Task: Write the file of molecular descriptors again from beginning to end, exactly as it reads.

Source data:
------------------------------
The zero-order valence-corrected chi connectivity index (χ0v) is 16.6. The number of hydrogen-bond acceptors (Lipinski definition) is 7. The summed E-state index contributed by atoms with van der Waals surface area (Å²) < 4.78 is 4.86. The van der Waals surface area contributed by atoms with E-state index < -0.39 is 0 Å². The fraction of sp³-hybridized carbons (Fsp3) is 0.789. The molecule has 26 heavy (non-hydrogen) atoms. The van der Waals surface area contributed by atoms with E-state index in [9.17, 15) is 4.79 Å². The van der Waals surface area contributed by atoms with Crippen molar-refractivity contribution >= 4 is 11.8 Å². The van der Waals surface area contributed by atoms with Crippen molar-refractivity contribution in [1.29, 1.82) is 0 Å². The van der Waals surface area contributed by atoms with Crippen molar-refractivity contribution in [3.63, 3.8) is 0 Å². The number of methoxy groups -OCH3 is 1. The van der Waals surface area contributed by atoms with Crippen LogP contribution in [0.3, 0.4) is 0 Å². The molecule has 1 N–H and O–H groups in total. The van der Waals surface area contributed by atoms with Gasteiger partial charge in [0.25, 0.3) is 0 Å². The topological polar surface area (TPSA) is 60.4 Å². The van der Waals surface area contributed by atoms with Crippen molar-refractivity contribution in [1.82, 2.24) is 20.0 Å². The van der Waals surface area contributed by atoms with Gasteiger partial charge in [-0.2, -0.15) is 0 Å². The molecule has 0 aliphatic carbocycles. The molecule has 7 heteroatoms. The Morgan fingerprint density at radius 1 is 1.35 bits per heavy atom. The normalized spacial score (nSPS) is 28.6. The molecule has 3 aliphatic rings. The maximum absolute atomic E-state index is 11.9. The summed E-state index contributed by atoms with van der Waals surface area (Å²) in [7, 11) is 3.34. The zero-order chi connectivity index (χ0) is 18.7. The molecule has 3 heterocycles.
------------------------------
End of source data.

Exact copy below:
The zero-order valence-corrected chi connectivity index (χ0v) is 16.6. The number of hydrogen-bond acceptors (Lipinski definition) is 7. The summed E-state index contributed by atoms with van der Waals surface area (Å²) < 4.78 is 4.86. The van der Waals surface area contributed by atoms with E-state index < -0.39 is 0 Å². The fraction of sp³-hybridized carbons (Fsp3) is 0.789. The molecule has 26 heavy (non-hydrogen) atoms. The van der Waals surface area contributed by atoms with E-state index in [9.17, 15) is 4.79 Å². The van der Waals surface area contributed by atoms with Crippen molar-refractivity contribution >= 4 is 11.8 Å². The van der Waals surface area contributed by atoms with Crippen molar-refractivity contribution in [1.29, 1.82) is 0 Å². The van der Waals surface area contributed by atoms with Crippen molar-refractivity contribution in [3.63, 3.8) is 0 Å². The number of methoxy groups -OCH3 is 1. The van der Waals surface area contributed by atoms with Crippen LogP contribution in [0.3, 0.4) is 0 Å². The molecule has 1 N–H and O–H groups in total. The van der Waals surface area contributed by atoms with Gasteiger partial charge in [0.25, 0.3) is 0 Å². The topological polar surface area (TPSA) is 60.4 Å². The van der Waals surface area contributed by atoms with Crippen molar-refractivity contribution in [1.82, 2.24) is 20.0 Å². The van der Waals surface area contributed by atoms with Gasteiger partial charge in [-0.2, -0.15) is 0 Å². The molecule has 0 aliphatic carbocycles. The molecule has 7 heteroatoms. The Morgan fingerprint density at radius 1 is 1.35 bits per heavy atom. The normalized spacial score (nSPS) is 28.6. The molecule has 3 aliphatic rings. The maximum absolute atomic E-state index is 11.9. The summed E-state index contributed by atoms with van der Waals surface area (Å²) in [7, 11) is 3.34. The zero-order chi connectivity index (χ0) is 18.7. The molecule has 3 heterocycles.